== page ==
Among the new laws taking effect Thursday will be one allowing judges to authorize electronic monitoring for people who violate orders of protection.
The law, which Gov. Rod Blagojevich signed in August, gives judges the discretion to order a person charged with violating an order of protection to be connected to a global positioning system tracker. The law requires such tracking if the person is convicted.
Like many other laws protecting victims of violent crimes, it came at the expense of someone’s life. The successful Senate Bill 2719 is named after Cindy Bischof, who was gunned down this year in front of her Elmhurst real-estate office by an ex-boyfriend who then shot himself. He repeatedly had violated the orders of protection that Bischof had against him.
Turning Point Executive Director Jane Farmer hailed the new law.
“We have good laws in the state of Illinois,” Farmer said. “This is another area that is going to increase the likelihood of keeping people safe.”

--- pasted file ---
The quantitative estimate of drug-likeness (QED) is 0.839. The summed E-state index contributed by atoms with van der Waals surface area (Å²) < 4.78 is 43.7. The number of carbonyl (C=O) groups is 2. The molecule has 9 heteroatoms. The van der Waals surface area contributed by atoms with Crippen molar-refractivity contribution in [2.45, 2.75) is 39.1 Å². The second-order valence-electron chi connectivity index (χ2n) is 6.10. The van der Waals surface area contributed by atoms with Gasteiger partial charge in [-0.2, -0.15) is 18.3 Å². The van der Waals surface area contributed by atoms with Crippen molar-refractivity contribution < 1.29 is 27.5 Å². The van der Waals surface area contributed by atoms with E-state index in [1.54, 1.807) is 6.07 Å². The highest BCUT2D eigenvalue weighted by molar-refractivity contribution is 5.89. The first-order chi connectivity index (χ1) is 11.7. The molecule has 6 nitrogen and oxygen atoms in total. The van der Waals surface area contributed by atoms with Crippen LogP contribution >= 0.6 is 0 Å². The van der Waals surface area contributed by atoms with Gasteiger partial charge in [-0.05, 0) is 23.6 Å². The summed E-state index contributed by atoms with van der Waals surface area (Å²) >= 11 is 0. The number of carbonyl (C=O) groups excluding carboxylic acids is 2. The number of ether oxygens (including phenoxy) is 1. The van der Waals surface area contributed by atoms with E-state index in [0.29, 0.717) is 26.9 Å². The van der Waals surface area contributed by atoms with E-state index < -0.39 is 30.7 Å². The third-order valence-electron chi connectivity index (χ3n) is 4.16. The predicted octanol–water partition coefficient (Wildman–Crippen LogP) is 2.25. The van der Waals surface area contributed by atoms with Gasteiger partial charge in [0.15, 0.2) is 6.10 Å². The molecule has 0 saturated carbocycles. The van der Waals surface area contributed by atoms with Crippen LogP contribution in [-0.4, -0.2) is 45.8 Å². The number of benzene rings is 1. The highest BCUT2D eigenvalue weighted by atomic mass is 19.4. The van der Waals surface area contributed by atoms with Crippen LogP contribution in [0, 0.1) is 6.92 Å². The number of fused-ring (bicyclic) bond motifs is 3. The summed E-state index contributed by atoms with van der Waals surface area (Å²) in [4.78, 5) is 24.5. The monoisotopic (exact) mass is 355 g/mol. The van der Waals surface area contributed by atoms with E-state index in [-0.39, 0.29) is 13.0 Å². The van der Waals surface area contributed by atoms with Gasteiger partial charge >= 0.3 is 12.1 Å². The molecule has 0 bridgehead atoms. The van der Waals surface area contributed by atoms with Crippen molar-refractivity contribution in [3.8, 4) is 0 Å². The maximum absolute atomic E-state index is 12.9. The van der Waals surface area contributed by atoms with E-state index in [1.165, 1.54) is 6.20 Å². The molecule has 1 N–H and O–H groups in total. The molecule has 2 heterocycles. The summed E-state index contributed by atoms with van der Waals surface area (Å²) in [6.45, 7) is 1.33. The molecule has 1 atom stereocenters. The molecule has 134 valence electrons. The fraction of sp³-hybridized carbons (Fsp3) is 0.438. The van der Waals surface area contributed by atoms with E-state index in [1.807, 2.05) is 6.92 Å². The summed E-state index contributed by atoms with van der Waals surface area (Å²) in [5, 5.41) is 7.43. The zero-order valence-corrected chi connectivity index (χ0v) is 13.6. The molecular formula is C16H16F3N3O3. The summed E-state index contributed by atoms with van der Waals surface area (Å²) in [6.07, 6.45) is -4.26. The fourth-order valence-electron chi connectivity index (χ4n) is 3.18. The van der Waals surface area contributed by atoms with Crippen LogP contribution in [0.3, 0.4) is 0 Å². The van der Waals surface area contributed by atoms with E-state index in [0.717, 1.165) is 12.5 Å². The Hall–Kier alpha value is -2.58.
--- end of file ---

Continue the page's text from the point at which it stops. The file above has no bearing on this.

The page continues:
State Sen. Pam Althoff, R-McHenry, was one of the co-sponsors of the bill. She said a long association with Turning Point, and knowing the stories of women who have passed through the shelter’s doors, prompted her to support the bill.
“I thought it was imperative that judges be given this discretion,” Althoff said. “There are certain circumstances where victims of domestic violence need more protection, and this gives judges more latitude.”
The law also requires people convicted of violating an order of protection to pay at least $200 more to fund the state program. A number of other states, including Massachusetts, Michigan, Oklahoma and Hawaii, have similar laws in place.
Farmer warned that people escaping abusive relationships still need to be vigilant. As for the law, an accused abuser first has to violate an order of protection for it to go into effect, and a judge might not require monitoring.
“The strongest thing I’ve been saying since this was going through the Legislature is that it still means you need to be connected to an agency like Turning Point,” Farmer said. “We are going to take safety planning and surroundings into account, and all of that can aid the safety of the victims and their family members.”